My daughter is a high school freshman. The time has flown by. It’s hard to believe that I only have another three years with her living at home. Then she’ll be off to college to make her mark in the world. She is planning to go to college and is very excited about it.
Recently, she had to research a college, select a college as well as a choose a major for a school assignment. She asked for my help and I was thrilled. She chose the University of Pennsylvania in Philadelphia (grandparents live there) and Marketing and Communications Concentration as a major.
She has many talents which makes it difficult to choose a college major. After narrowing down all of the potential options, it’s still challenging to make that final choice. I don’t expect her to make any decisions at this point because it’s early. However, we have started the conversation and have begun exploring. Based on my experience and the data out there, most college students change majors the first couple of years and life goes on. I just don’t want her to be on the six-year plan especially not on our dime.
I’ve been able to pull from my experience as a former higher education administrator in Career Services. The college she chooses to attend and the major she selects is her decision. Although, as parents, we do have a say as far as costs and affordability, unless she gets a full scholarship. We are not counting on that, but it would be fantastic.
I’ve consistently stressed that she make an informed decision. The more information you have, the more you know and the more secure you’ll feel. However, that does not mean a change of major will not happen but it doesn’t hurt to prepare.
These are the strategies that we are using to help prepare for college.
Complete assessments and interest inventories that help you to discover your interests, abilities, likes and dislikes. Many high schools offer them. Working with a counselor to help with further interpretation can be beneficial. She completed the Self Directed Search Assessment by John Holland. It’s a paper pencil assessment that is self scored. This assessment is relatively easy to understand but can be more insightful if completed with the help of a counselor. I helped her to interpret the assessment since I am a Counselor. The key is, if you pursue something you enjoy and are good at, you’ll most likely be more focused and fulfilled.
Use the internet to learn about jobs and careers. The U.S. Department of Labor, Bureau of Labor Statistics, Occupational Outlook Handbook is my go to resource to learn about careers. It describes the job, work experience required, education, number employed in that job, the work environment, pay, and job outlook. The handbook is also available in hard copy at most libraries.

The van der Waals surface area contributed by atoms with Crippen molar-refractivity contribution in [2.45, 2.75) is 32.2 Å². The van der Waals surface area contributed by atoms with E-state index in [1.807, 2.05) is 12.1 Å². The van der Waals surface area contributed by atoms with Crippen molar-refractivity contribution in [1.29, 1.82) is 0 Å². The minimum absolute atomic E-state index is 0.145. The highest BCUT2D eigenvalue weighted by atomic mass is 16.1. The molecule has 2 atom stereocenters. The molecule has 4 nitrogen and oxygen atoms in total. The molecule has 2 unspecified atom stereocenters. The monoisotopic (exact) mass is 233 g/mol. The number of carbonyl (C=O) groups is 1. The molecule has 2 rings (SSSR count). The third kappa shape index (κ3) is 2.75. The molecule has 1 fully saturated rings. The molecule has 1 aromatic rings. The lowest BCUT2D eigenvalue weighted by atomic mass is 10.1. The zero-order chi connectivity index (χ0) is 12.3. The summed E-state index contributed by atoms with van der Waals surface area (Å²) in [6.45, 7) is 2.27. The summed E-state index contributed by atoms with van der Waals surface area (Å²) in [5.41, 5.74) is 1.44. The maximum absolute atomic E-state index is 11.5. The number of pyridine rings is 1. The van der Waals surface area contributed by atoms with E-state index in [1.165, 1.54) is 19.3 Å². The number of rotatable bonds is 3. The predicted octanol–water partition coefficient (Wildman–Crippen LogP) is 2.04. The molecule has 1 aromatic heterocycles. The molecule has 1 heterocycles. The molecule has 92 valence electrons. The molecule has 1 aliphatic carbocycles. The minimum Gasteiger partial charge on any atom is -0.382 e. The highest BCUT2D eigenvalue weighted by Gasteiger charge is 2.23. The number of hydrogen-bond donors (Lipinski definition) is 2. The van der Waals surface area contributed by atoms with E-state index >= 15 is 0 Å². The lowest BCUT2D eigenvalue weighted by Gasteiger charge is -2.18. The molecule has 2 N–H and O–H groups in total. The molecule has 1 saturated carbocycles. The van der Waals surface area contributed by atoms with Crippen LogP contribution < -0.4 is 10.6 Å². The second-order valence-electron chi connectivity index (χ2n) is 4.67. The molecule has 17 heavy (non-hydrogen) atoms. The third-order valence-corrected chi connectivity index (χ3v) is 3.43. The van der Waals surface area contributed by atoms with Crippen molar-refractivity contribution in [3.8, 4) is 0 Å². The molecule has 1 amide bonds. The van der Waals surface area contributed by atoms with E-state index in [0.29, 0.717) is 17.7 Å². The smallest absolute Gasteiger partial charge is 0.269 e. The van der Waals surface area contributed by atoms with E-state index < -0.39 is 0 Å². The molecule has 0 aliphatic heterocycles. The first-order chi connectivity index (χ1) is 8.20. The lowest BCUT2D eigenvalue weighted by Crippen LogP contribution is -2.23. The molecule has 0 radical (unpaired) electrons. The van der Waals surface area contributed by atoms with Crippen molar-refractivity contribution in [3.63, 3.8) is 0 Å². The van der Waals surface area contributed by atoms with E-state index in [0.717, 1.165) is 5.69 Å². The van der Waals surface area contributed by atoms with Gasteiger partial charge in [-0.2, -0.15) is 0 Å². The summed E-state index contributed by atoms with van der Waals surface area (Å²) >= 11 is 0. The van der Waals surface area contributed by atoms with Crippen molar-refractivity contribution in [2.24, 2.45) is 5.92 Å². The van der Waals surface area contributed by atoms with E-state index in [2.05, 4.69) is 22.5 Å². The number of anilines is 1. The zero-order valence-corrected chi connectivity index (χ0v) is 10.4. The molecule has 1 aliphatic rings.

Try not to think of selecting a major in terms of “this is what I am going to do for the rest of my life”. That’s overwhelming for anyone. There is a good chance that a change of major may occur and it’s not the end of the world. Besides, majors do not always translate into a specific job. You can use transferable skills to work in a variety of environments and positions.
Research colleges that offer the major that you are interested in. Request materials and compare. My daughter has an interest in Marketing, Public Relations and Advertising. We learned that Public Relations and Advertising at some colleges are in the Communications Department. We assumed that they would fall under business.
Talk to people who are working in fields that you are interested in. Job shadowing is a great way to learn about careers. Most people enjoy talking about their work especially if they enjoy what they do.
Talk to college students who are majoring in your area of interest. We talked with some college students at a Black History Event who were happy to share their experiences in their major. We live in a suburban college town that is home to a university that has an enrollment of 10,500 students. College students are everywhere.
Investigate the extracurricular activities that are available at the college or university. Singing in a choir instead of majoring in music or voice might be a great way to continue with special interests that you may have.
Visit colleges. We enjoy traveling as a family. If we have time, we try to make it a point to visit a college or university in the area just for fun. We visited Chicago, Philadelphia and Boston last summer. We toured the historic Harvard University. I am a native of the area, so it was fun to share this experience with my family. In general, we just want her to get a feel for different types of campuses; large, small, urban, suburban, private, and public.
I’m looking forward to enjoying the next three years with my daughter. I’m excited to see where she ends up and what she chooses to study.
Have a great day!
Peace and Blessings,